Welcome to Leadership Series
Have you ever tried to identify the gaps in your knowledge?
It’s a hard task. It’s like asking somebody to swim that doesn’t know how to swim, except that the other person doesn’t know that they don’t know how to swim.
Too many people are like that poor person. They don’t know that they have knowledge gaps, AND they don’t know that they don’t know that they have knowledge gaps.
In other words – they don’t know what they don’t know.
There will always be blind spots where you are clueless to your own ignorance, but the sad truth is most people never learn that they are clueless in the first place.
Even worse, most leaders never discover their own knowledge gaps, and the people and organizations they lead are collateral damage.
But, for those that participate in the discovery of their knowledge gaps, there is a treasure trove of personal growth that comes with it.
Let’s unpack what that means for you.
Knowledge Gaps Exist in You
This truth is simple yet profound: knowledge gaps exist in you.
The first part of solving a problem is becoming aware of it, and let me be clear – this is a problem!
I remember the first time I fully internalized the reality that I didn’t know what I didn’t know. I had made some changes to a piece of a process because I believed it would simplify the process workflow.
What I didn’t know was the very piece I changed was the linchpin in the entire process. I made the change, and the whole process broke down. Completely.
It was embarrassing. I simply didn’t know. I had a gap in my knowledge that I had yet to identify, and when I acted, that gap was exposed.
I apologized for the mistake, reverted the change and ensured everything was in working order again before moving on.
Unfortunately for most leaders, this is where the story ends. It’s sad, because it should be the turning point in the story.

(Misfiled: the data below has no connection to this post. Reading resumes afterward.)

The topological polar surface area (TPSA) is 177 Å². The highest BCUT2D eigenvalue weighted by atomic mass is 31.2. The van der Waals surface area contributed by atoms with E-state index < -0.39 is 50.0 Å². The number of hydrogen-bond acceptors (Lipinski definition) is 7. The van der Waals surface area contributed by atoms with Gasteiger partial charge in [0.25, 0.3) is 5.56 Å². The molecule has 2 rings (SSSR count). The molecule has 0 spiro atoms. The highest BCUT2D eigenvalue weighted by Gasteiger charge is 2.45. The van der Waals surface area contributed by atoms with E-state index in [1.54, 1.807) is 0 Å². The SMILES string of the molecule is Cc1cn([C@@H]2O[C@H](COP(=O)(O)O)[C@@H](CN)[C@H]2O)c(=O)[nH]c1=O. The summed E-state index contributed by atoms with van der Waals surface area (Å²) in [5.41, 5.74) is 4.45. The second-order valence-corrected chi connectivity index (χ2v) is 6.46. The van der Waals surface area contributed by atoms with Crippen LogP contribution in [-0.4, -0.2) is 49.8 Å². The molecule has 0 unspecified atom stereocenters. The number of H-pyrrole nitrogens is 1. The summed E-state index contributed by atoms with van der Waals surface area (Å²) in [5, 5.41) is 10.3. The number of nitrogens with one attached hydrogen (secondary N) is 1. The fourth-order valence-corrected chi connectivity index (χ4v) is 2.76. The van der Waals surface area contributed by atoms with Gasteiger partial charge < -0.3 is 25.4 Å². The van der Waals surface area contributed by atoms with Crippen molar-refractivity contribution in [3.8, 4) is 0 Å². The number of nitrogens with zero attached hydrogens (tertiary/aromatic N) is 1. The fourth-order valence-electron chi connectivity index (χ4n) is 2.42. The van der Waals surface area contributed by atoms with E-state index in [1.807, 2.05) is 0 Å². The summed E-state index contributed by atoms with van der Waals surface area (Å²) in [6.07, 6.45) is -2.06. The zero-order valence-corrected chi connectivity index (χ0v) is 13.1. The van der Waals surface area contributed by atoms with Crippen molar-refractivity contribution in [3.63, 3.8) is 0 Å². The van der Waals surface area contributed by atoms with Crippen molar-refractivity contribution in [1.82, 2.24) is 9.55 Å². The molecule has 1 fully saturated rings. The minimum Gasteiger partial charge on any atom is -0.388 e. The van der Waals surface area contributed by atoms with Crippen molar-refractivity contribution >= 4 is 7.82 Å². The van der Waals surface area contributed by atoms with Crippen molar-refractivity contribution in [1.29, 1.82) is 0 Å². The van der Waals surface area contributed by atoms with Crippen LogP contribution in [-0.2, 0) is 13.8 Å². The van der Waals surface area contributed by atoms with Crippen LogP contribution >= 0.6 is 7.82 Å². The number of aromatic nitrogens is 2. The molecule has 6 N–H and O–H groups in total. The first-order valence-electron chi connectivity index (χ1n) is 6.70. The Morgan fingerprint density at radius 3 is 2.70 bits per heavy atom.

At the end of the day, during my shutdown routine, I thought back to that situation and asked myself:
Why did this happen? How did I miss the mark in such a big way?
And that question led to the discovery – I didn’t know what I didn’t know.
It was in that moment that I learned the simple truth from above: knowledge gaps existed in me!
Please don’t miss this. So many people pay lip service to this truth without internalizing the reality of it.
Once you become aware of your own knowledge gaps, some changes begin to take place:
- You develop character through humility. Truly understanding you don’t know what you don’t know forces you to become humble. Real humility is a hallmark trait of great leaders (we will discuss this more in Part 2).
- You learn to ask the right questions. The process of reflection by asking good questions fast-tracks the identification of your knowledge gaps.
- You actively seek out advice from other people. Related to #2, you realize there are other people who have walked the path before you and can help you discover more of your own knowledge gaps.
Let’s discuss each of these changes below.
Developing Character Through Humility
Character is forged in response to events, both good and bad, that occur in your life.
You accidentally break a picture frame and conceal it rather than reveal it. You steal money from your parent’s wallet but choose to tell them and apologize. You cheat on an exam and are proud that you didn’t get caught.
Each response, no matter how big or small the event, shapes who you are. Your response to discovering that you don’t know what you don’t know is no different.
Many people take the wrong path. Instead of being thankful that someone cared enough to reveal reality to them, they get angry because their ego has been bruised. They become defensive, argumentative and blame someone or something else for their blind spot.
And rather than ask themselves the hard questions, they double down on what they believe they already know and plow forward with their hand in the sand.